Overview: The construction industry has made significant progress in physical safety but faces a silent epidemic of mental health issues, including high suicide rates. Integrating mental health into safety practices involves regular toolbox talks, designated stand-downs, incorporating mental health first aid into training, visible reminders, leadership engagement, and continuous improvement efforts. By prioritizing mental health alongside physical safety, construction leaders can create a supportive work environment and combat the mental health crisis in the industry effectively.

The Mental Health Problem in Construction Industry

From improvements in hard hats to advanced harnessing systems, the construction industry has made significant strides in protecting the physical well-being of its workers. However, amidst the progress being made, there’s a silent epidemic that often goes unnoticed: mental health struggles.

According to the 2021 CDC report, the suicide rate in the construction industry for males is 56.0 per 100,000, considerably higher than the overall fatality rate from accidents and other causes in the construction sector, which is 12.3 deaths per 100,000 full-time equivalent (FTE) workers. This indicates that the suicide rate is over four times higher than all other construction fatalities combined, underscoring a significant mental health crisis within the industry. This stark comparison highlights the need for comprehensive mental health support and proactive suicide prevention measures in construction settings.

Despite the magnitude of this issue, mental health concerns in construction are often swept under the rug, overshadowed by the immediate focus on physical safety. But what if we told you that by prioritizing mental health alongside physical safety, construction leaders can create safer, more supportive work environments for their teams? While regulations may not require mental health awareness training yet, companies focused on the health and safety of their employees do. In this blog, we’ll outline ways you can, too.

Integrating Mental Health into Construction Safety Practices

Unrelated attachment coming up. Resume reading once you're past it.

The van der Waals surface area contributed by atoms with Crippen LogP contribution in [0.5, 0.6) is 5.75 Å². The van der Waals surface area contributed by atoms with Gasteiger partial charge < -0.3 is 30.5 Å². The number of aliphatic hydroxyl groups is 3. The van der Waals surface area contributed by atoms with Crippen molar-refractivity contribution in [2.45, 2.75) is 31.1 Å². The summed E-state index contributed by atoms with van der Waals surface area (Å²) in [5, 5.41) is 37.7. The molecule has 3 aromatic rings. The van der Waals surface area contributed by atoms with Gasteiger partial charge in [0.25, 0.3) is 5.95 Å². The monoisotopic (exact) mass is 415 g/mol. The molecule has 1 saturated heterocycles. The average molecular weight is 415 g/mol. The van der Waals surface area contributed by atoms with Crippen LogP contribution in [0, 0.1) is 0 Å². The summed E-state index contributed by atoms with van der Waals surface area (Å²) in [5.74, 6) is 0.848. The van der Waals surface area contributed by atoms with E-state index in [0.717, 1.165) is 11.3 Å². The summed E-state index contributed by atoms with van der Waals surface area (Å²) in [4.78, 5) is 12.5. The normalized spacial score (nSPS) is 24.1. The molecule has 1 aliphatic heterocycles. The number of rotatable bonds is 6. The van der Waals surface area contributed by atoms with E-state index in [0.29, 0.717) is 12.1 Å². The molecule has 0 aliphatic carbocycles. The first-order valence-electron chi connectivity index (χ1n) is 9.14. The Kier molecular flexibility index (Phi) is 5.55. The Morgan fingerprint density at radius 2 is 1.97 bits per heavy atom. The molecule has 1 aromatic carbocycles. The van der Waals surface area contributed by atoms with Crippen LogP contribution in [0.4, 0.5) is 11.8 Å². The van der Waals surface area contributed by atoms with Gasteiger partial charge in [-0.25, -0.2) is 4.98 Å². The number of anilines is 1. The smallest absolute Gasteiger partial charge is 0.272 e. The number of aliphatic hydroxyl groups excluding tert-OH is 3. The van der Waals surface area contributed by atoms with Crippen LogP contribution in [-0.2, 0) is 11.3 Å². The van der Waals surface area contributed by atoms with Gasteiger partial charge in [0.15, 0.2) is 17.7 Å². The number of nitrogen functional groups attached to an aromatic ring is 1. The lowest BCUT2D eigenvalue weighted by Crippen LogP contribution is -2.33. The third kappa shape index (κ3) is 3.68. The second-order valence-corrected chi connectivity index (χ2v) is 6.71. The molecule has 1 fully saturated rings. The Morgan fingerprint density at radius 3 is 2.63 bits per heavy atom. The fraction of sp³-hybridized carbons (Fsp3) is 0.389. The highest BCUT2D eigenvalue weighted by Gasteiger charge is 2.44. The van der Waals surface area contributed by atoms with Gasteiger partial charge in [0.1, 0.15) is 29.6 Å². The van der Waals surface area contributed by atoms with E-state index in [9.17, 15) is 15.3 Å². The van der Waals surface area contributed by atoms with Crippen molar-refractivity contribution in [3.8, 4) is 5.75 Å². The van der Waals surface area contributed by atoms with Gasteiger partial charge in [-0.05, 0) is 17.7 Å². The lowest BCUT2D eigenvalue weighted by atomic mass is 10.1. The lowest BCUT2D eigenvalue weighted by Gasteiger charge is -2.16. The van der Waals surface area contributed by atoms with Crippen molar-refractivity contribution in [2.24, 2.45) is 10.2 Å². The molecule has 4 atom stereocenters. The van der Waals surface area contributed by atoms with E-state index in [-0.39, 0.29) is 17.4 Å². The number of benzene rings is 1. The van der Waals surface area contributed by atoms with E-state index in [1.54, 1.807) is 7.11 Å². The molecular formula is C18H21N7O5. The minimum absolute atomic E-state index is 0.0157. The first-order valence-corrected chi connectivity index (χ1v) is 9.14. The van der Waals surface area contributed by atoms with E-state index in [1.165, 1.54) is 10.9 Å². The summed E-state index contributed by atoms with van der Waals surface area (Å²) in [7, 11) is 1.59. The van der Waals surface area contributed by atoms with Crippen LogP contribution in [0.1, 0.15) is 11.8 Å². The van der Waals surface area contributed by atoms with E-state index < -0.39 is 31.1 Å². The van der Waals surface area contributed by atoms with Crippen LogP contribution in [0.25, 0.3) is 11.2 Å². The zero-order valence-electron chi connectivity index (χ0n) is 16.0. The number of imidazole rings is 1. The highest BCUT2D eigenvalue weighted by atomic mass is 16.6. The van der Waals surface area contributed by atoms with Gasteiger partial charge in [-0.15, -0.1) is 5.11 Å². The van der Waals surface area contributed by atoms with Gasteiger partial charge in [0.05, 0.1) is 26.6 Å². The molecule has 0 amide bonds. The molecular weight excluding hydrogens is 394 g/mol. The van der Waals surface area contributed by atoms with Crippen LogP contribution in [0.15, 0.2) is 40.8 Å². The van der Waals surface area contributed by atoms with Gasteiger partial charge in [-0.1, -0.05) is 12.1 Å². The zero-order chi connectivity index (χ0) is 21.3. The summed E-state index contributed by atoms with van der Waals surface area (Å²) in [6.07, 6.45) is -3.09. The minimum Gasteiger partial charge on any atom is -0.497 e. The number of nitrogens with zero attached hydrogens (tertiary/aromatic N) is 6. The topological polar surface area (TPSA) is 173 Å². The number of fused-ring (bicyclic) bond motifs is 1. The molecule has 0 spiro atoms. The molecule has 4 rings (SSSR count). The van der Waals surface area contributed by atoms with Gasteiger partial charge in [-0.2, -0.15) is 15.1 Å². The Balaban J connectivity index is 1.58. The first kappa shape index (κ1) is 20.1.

Safety Meetings and Toolbox Talks

Start each day or week with toolbox talks, including ones that address mental health topics such as stress management, communication skills, and the importance of adequate sleep for workplace safety. Visit our blog about mental health safety meetings for more information.

Safety Stand-Downs

Designate specific safety stand-downs to focus on mental health awareness. Use this time for in-depth discussions, encouraging questions, and dialogue around mental well-being. For guidance on planning and conducting these events effectively, consider using resources from the AGC of California’s Mental Health Initiative, such as their Mental Health Stand Down Toolkit, which provides templates and guidelines tailored for these critical conversations. More details and resources are available on their Planning Your Stand Down page.

Integrating Mental Health into Safety Training

Incorporate mental health first aid into standard safety training programs. Equip your team with the skills to recognize and respond to signs of mental distress effectively. Consider providing training such as QPR (Question, Persuade, Refer), which teaches individuals how to recognize the warning signs of suicide and intervene appropriately to help prevent it. By integrating mental health training into your safety programs, you empower your team to support each other’s well-being and create a safer, more supportive work environment.

Visible Reminders and Safety Signage

Include messages promoting mental health awareness alongside traditional safety signs. Posters in common areas can highlight key tips and support services.


Leadership Engagement and Leading by Example

Encourage leaders to lead by example in addressing mental health. By openly sharing their personal experiences with stress and mental health challenges, leaders can significantly reduce stigma and foster a culture of openness that encourages others to seek help. To further support this, you can reference detailed strategies and insights available in OSHA’s “Senior Manager Support Checklist,” which offers practical guidance for senior managers to enhance workplace mental health support effectively. View the detailed checklist from here.

Continuous Improvement and Feedback

To ensure the ongoing effectiveness of our mental health initiatives, it’s crucial to adopt a continuous improvement approach. Regularly solicit feedback through surveys and informal discussions to gauge the impact of mental health strategies on your team. Use this data to refine and adapt your approaches, ensuring they meet the evolving needs of your workforce.

Commit to Mental Health Safety

As we conclude this guide, remember that integrating mental health into safety practices is not a one-time effort but an ongoing commitment. By prioritizing mental health just as highly as physical safety, construction leaders can cultivate a supportive, resilient work environment. We encourage all stakeholders in the construction industry to commit to these practices and continuously seek ways to improve the mental well-being of their teams. Together, we can build a safer, healthier workplace for everyone.